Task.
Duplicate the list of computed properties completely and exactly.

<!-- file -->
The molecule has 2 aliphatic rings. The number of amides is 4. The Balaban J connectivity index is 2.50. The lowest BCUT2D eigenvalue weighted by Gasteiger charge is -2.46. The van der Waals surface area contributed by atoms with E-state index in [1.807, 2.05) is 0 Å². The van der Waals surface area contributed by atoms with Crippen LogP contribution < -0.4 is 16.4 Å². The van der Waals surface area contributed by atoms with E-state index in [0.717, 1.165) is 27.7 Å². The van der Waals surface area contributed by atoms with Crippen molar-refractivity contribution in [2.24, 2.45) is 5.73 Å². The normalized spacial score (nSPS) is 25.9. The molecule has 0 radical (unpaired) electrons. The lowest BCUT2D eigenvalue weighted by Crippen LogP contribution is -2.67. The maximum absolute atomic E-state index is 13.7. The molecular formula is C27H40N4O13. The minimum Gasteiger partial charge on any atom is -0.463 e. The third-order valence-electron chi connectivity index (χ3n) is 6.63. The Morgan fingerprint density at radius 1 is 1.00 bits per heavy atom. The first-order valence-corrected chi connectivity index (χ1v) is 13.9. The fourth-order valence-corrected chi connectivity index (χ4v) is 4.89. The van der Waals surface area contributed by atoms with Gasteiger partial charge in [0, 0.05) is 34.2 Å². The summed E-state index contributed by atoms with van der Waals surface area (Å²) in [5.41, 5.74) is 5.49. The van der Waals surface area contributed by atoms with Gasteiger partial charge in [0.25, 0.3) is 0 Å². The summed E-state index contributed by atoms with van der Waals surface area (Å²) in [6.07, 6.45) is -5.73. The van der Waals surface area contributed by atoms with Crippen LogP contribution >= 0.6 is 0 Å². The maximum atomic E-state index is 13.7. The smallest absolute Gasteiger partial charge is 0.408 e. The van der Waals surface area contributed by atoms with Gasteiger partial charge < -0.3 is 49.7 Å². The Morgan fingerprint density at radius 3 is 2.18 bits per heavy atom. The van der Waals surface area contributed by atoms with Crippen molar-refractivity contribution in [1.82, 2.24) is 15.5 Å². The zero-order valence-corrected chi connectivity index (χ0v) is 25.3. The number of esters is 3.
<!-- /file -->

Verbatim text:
The molecule has 2 aliphatic rings. The number of amides is 4. The Balaban J connectivity index is 2.50. The lowest BCUT2D eigenvalue weighted by Gasteiger charge is -2.46. The van der Waals surface area contributed by atoms with E-state index in [1.807, 2.05) is 0 Å². The van der Waals surface area contributed by atoms with Crippen LogP contribution < -0.4 is 16.4 Å². The van der Waals surface area contributed by atoms with E-state index in [0.717, 1.165) is 27.7 Å². The van der Waals surface area contributed by atoms with Crippen molar-refractivity contribution in [2.24, 2.45) is 5.73 Å². The normalized spacial score (nSPS) is 25.9. The molecule has 0 radical (unpaired) electrons. The lowest BCUT2D eigenvalue weighted by Crippen LogP contribution is -2.67. The maximum absolute atomic E-state index is 13.7. The molecular formula is C27H40N4O13. The minimum Gasteiger partial charge on any atom is -0.463 e. The third-order valence-electron chi connectivity index (χ3n) is 6.63. The Morgan fingerprint density at radius 1 is 1.00 bits per heavy atom. The first-order valence-corrected chi connectivity index (χ1v) is 13.9. The fourth-order valence-corrected chi connectivity index (χ4v) is 4.89. The van der Waals surface area contributed by atoms with Gasteiger partial charge in [0, 0.05) is 34.2 Å². The summed E-state index contributed by atoms with van der Waals surface area (Å²) in [5.41, 5.74) is 5.49. The van der Waals surface area contributed by atoms with Gasteiger partial charge in [0.25, 0.3) is 0 Å². The summed E-state index contributed by atoms with van der Waals surface area (Å²) in [6.07, 6.45) is -5.73. The van der Waals surface area contributed by atoms with Crippen LogP contribution >= 0.6 is 0 Å². The maximum atomic E-state index is 13.7. The smallest absolute Gasteiger partial charge is 0.408 e. The van der Waals surface area contributed by atoms with Gasteiger partial charge < -0.3 is 49.7 Å². The Morgan fingerprint density at radius 3 is 2.18 bits per heavy atom. The van der Waals surface area contributed by atoms with Crippen molar-refractivity contribution in [1.82, 2.24) is 15.5 Å². The zero-order valence-corrected chi connectivity index (χ0v) is 25.3. The number of esters is 3.